Meet Phil Dexter from Kiron Open Higher Education Istanbul, an online education platform for refugees.
As scenes of refugees in situations of despair and distress have become commonplace in the media, we can often forget that before encountering such tragic circumstances, the majority of these displaced people were able to pursue their profession and hobbies like the rest of us. As a result, one issue particularly arises that needs to be better covered by the media while covering the ongoing refugee crisis — access to education for the young generation. Indeed, globally only two percent are able to pursue an education after fleeing their country.
One year ago, Markus Kressler (still a student at the time) was attending a meeting in Istanbul with Syrian refugees and realized the issues they were facing when trying to enroll in universities. With the help of Vincent Zimmer, a tech-entrepreneur, they created Kiron Open Higher Education, an education platform that would allow refugees to study online from any part of the world. Thanks to their very successful crowdfunding campaign and support from big universities and organizations such as Harvard, MIT and Google, Kressler and Zimmer were able to launch Kiron Open Higher Education in October 2015.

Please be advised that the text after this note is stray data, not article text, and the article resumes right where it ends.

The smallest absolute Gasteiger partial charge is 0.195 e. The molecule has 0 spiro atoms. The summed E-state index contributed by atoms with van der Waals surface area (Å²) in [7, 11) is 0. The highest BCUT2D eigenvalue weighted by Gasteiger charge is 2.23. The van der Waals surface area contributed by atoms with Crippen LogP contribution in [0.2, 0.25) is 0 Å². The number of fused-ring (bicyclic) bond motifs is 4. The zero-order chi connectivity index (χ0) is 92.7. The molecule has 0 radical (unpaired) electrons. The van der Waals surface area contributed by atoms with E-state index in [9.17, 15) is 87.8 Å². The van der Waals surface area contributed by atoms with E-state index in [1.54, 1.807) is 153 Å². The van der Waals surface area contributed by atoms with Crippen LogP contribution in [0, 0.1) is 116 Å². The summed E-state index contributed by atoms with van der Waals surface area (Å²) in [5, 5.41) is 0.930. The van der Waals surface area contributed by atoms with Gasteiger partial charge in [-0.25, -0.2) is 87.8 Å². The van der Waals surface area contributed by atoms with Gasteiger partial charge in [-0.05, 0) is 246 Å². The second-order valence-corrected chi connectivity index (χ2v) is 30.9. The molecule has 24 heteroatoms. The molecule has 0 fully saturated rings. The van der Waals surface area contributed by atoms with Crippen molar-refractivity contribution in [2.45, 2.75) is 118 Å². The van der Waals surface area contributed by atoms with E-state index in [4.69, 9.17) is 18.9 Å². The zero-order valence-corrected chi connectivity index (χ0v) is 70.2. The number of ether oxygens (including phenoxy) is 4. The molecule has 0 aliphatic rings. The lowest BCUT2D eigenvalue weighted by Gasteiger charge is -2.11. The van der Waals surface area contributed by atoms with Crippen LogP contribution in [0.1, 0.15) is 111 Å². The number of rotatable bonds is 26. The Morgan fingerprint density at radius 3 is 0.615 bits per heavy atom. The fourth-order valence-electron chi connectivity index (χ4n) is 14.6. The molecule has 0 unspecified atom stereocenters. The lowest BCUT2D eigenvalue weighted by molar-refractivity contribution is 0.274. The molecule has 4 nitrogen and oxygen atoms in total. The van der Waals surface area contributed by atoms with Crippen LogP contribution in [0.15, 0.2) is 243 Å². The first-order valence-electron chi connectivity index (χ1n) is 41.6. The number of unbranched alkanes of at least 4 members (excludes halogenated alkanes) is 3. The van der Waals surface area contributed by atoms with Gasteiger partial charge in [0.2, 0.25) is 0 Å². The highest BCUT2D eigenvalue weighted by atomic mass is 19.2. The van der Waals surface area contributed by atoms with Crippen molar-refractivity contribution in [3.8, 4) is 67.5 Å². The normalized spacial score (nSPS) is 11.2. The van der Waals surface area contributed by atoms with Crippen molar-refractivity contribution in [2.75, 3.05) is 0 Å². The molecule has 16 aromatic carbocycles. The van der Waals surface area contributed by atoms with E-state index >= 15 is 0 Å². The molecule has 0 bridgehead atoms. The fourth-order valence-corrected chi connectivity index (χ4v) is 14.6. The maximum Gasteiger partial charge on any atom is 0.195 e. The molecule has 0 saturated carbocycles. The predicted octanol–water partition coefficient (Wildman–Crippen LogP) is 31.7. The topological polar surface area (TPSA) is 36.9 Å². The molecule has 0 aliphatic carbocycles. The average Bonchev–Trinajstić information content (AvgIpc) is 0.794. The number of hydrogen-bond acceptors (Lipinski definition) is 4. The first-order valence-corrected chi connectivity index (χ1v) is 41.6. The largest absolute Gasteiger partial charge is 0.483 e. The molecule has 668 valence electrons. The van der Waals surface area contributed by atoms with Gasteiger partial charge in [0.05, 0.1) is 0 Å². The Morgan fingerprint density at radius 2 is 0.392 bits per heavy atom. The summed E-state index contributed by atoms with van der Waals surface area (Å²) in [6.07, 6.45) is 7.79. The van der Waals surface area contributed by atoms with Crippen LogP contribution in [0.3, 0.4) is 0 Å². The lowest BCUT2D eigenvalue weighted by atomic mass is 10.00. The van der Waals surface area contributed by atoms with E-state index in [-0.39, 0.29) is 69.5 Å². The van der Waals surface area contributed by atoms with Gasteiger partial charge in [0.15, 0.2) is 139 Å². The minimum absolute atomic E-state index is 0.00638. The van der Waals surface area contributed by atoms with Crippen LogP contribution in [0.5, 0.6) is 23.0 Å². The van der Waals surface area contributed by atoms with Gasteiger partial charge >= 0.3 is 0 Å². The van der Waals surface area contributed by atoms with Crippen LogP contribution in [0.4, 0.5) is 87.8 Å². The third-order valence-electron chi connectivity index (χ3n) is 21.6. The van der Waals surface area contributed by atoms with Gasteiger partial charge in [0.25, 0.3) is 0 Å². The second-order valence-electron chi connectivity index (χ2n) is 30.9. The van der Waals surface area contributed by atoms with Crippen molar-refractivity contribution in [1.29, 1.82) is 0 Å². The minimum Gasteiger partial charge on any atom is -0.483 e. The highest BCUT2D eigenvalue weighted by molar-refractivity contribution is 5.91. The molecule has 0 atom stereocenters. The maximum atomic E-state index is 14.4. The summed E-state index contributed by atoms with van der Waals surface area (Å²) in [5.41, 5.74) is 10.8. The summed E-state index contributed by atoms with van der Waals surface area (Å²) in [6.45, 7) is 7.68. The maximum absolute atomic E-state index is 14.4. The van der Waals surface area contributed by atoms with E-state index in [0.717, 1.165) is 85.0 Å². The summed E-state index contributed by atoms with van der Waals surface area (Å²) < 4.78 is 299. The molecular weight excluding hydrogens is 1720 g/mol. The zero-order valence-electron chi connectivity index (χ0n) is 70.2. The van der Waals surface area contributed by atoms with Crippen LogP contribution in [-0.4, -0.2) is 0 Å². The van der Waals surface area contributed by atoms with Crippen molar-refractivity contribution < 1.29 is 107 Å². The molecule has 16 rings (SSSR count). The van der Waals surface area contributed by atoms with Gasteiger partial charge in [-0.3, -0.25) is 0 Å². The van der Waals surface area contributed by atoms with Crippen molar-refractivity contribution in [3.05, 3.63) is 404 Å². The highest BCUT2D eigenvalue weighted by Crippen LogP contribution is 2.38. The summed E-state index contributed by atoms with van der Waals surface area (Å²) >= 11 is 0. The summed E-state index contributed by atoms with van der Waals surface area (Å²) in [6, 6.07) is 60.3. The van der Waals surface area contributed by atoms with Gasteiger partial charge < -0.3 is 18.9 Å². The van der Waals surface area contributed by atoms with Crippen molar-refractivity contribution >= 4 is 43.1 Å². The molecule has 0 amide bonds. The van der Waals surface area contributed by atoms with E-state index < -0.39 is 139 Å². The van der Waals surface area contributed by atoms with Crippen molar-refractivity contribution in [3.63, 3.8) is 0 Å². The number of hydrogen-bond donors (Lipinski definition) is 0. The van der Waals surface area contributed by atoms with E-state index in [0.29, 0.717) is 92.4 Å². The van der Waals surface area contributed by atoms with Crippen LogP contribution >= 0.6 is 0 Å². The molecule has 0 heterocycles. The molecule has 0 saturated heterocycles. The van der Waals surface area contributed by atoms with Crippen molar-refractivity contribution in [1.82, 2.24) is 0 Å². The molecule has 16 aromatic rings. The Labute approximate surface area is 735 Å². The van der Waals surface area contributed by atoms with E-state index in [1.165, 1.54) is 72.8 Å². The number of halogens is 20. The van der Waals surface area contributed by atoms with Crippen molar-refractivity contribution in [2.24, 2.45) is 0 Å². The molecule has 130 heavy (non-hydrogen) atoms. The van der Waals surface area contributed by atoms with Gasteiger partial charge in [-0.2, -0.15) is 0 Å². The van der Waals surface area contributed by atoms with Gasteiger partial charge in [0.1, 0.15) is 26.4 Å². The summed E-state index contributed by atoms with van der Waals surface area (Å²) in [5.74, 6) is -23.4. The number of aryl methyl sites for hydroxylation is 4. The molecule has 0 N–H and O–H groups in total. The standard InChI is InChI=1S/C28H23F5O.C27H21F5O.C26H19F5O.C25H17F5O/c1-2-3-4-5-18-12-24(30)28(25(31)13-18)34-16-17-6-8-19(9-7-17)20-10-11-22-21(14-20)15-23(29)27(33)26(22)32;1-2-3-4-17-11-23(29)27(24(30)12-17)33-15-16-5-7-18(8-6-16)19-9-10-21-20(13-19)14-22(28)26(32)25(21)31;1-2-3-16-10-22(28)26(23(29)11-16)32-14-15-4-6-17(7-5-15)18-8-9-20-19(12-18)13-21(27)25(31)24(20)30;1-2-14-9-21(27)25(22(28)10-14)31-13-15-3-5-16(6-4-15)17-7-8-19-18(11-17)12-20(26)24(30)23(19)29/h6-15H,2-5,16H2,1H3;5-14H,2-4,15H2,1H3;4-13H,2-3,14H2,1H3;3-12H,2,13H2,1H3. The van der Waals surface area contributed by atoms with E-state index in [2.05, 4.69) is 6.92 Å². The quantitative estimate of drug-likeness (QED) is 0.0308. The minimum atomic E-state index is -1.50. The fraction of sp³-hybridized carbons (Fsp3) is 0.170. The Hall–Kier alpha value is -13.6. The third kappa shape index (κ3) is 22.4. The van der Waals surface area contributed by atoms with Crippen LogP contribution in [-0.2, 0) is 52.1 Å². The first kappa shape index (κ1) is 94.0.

Once students are registered, they can take general education courses and pursue four different educational tracks. After completing their curriculum online, they are able to apply to partner universities, receive certificates validated by the Higher European Higher Education Quality Standards and be more competitive if they decide to join the job market. In addition to their headquarters in Berlin, the online education platform has branches in Amsterdam, Amman, Brussels and Paris.
I had the chance to sit with Phil Dexter, who is in charge of Kiron’s branch in Istanbul, to discuss the organization’s ambitions in Turkey, upcoming initiatives and challenges.
Hi Phil, could you please introduce yourself?